During the 1907-1908 winter season, 18 Marlborough was the home of attorney Richard S. Dow and his wife, Abbie (Rawson) Dow. In 1907, they had lived at 32 Fairfield. They also maintained a home in Marion. In October of 1907, they purchased 77 Marlborough and moved there several months later after the existing lease on the property expired.
18 Marlborough was not listed in the 1909 Blue Book.
By the 1909-1910 winter season, 18 Marlborough was the home of Mrs. Anna Maria (Warren) Glidden, the widow of John Murray Glidden, who had died in March of 1906. He was a commission merchant and president of the Pacific Guano Company. Prior to his death, the Gliddens probably had lived in Newcastle, Maine. She continued to live at 18 Marlborough in 1911, but by 1912, had moved to 174 Marlborough.
Ann Torrey died in April of 1911.
By the 1911-1912 winter season, 18 Marlborough was the home of Ann Torrey’s nephew, banker John Torrey Linzee, and his wife Anita Homer (Manson) Linzee. They previously had lived at 229 Marlborough. John Linzee was son of Thomas and Sarah (Torrey) Linzee. John T. Linzee also served as an executor of Ann Torrey’s estate.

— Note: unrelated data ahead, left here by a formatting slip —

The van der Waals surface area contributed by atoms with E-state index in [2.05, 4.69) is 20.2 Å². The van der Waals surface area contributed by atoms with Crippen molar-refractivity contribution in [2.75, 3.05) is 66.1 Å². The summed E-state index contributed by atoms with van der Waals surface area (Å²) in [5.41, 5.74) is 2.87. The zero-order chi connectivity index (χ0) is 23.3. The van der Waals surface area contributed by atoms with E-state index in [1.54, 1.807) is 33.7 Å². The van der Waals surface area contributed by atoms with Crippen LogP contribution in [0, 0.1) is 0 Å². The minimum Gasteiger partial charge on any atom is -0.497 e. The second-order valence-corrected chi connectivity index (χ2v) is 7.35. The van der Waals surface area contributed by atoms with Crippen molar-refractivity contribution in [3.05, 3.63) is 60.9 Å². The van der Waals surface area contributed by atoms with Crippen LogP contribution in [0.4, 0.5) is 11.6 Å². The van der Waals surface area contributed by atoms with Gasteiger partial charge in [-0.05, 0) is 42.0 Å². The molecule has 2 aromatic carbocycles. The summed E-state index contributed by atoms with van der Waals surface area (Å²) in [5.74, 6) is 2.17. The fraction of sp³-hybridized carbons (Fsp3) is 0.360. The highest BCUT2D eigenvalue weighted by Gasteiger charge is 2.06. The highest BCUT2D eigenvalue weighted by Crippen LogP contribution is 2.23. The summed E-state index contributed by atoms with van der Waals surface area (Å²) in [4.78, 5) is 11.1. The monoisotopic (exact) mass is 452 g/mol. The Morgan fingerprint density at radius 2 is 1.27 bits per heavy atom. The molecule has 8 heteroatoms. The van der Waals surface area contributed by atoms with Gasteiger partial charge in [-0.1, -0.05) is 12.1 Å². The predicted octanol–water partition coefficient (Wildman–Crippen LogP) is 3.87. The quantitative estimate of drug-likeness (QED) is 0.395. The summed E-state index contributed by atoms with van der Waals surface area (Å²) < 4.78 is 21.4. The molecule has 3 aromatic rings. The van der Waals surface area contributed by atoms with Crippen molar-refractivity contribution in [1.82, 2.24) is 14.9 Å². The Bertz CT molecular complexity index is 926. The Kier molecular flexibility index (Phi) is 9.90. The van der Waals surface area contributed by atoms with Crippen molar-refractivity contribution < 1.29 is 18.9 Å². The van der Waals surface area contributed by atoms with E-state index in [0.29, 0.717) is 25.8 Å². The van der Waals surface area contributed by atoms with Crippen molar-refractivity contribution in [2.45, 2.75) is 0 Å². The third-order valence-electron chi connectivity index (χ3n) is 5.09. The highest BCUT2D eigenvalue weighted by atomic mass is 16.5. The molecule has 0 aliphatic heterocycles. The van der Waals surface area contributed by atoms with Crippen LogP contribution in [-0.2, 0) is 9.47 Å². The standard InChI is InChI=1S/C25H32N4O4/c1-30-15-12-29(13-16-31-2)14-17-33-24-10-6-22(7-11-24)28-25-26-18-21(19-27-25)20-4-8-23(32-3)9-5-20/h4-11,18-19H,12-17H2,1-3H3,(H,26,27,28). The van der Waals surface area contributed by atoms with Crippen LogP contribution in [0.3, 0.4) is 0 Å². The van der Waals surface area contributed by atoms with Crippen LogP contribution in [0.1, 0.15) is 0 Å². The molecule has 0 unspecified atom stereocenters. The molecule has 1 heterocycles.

On April 11, 1912, 18 Marlborough was purchased from Ann Torrey’s estate by her niece (John T. Linzee’s sister), Marian (Linzee) Weld, the wife of wholesale dry goods merchant Christopher Minot Weld. They lived in Milton.
John and Anita Linzee continued to live at 18 Marlborough until his death in December of 1917. Anita Linzee moved soon thereafter to an apartment at 261 Beacon.
C. Minot Weld died in August of 1918, and during the 1919-1920 winter season, Marian Weld made 18 Marlborough her home. By 1921, she had moved to 294 Beacon. She also continued to maintain her home in Milton.
On July 6, 1920, 18 Marlborough was acquired from Marian Weld by Carl Helmershausen Skinner, a retail jeweler. He and his wife, Isabelle (Belle) (Fay) Skinner, made it their home. They had married in 1920 or 1921, and 18 Marlborough probably was their first home together. They continued to live there in 1927, but had moved to Brookline by 1928.